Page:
'Unwashed...' - the hygienic state, 'and 'Washed-out...' the physical state of the children due to the lack of food.
4 'Blown empty bellies', the physical appearance of the children's stomachs because of the limited food supply of only carbohydrates.
This metaphor shows how the mother keeps a fake, or 'ghost' smile on her lips for her child's sake - so her son doesn't have any fears or worries because he feels content...
The poems Sonnet 116 and Mother in a refugee camp are acknowledgements of love in which the poets portray different forms of love Shakespeare explores Eros where as Achebe explores Philia these poems show how variable love can be.
This adds to the distraught and agonizing picture of the son. The poet towards the end describes the parting of the son’s hair and then uses the punctuation of 3 full stops.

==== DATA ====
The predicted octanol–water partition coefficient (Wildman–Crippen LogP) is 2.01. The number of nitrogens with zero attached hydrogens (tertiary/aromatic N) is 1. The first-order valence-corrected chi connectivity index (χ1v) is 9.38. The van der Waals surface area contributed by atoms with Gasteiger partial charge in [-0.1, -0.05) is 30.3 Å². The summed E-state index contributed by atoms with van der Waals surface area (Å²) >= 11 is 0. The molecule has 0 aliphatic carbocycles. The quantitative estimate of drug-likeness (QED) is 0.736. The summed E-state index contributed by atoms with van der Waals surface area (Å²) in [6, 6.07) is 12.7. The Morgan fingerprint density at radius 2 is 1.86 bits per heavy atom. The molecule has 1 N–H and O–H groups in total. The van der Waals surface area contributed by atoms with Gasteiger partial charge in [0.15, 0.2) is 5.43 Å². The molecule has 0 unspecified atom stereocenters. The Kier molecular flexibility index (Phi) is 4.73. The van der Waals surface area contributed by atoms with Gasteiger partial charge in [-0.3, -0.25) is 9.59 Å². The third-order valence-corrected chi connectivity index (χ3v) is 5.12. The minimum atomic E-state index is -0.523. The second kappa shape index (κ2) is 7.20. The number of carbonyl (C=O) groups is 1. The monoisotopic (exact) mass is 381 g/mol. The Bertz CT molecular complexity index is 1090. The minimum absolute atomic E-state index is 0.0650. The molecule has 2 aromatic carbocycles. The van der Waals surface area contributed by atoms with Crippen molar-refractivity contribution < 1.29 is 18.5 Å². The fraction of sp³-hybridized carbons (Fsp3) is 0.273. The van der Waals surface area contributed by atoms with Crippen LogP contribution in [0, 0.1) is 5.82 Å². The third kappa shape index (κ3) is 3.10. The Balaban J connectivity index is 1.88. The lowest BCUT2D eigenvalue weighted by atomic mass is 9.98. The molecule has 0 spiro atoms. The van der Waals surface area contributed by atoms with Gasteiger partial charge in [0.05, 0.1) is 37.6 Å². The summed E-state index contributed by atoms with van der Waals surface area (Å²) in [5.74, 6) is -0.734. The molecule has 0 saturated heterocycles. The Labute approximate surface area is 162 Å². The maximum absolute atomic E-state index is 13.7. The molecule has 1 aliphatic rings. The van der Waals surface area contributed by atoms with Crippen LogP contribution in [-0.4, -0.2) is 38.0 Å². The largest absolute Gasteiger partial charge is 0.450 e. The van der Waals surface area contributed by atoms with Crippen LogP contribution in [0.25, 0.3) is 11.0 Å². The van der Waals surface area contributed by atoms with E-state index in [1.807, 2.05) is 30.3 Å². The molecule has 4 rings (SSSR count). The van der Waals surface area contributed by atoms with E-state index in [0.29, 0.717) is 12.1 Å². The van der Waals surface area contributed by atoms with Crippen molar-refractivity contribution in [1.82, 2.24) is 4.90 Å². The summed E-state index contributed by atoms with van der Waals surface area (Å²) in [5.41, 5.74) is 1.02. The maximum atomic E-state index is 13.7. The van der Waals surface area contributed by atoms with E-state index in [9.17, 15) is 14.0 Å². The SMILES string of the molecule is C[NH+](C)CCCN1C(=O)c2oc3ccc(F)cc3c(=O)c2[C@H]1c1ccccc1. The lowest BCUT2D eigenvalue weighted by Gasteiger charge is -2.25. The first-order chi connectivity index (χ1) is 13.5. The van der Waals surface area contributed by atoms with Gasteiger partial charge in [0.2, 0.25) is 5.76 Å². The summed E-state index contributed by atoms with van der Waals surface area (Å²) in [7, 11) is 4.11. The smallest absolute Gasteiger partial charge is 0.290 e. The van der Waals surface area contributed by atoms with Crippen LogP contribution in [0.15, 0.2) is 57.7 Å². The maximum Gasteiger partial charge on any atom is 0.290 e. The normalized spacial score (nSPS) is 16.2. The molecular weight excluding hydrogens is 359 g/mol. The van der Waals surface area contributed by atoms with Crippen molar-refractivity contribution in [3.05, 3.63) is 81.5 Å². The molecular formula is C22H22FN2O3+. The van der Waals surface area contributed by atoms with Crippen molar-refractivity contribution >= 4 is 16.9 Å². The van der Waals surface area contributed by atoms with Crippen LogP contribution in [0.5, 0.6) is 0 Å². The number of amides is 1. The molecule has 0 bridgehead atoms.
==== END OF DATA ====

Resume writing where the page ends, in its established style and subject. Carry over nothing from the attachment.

This gives the reader that the poem is going to shift to another scene and makes us imagine something else.
The agony which is stressed by the use of words such as diarrohoea and empty bellies can clearly be visualized.
The poet creates a sickly atmosphere in which the reader tends to emphasize with refugee’s on such an occasion.
The punctuation and references to death ( eg- grave) in the poem is definite and morbid. These long sentences could be compared to the long lasting love the mother had for her son.
There are many hyphenated words such as – washed –out ribs and dried-up bottoms.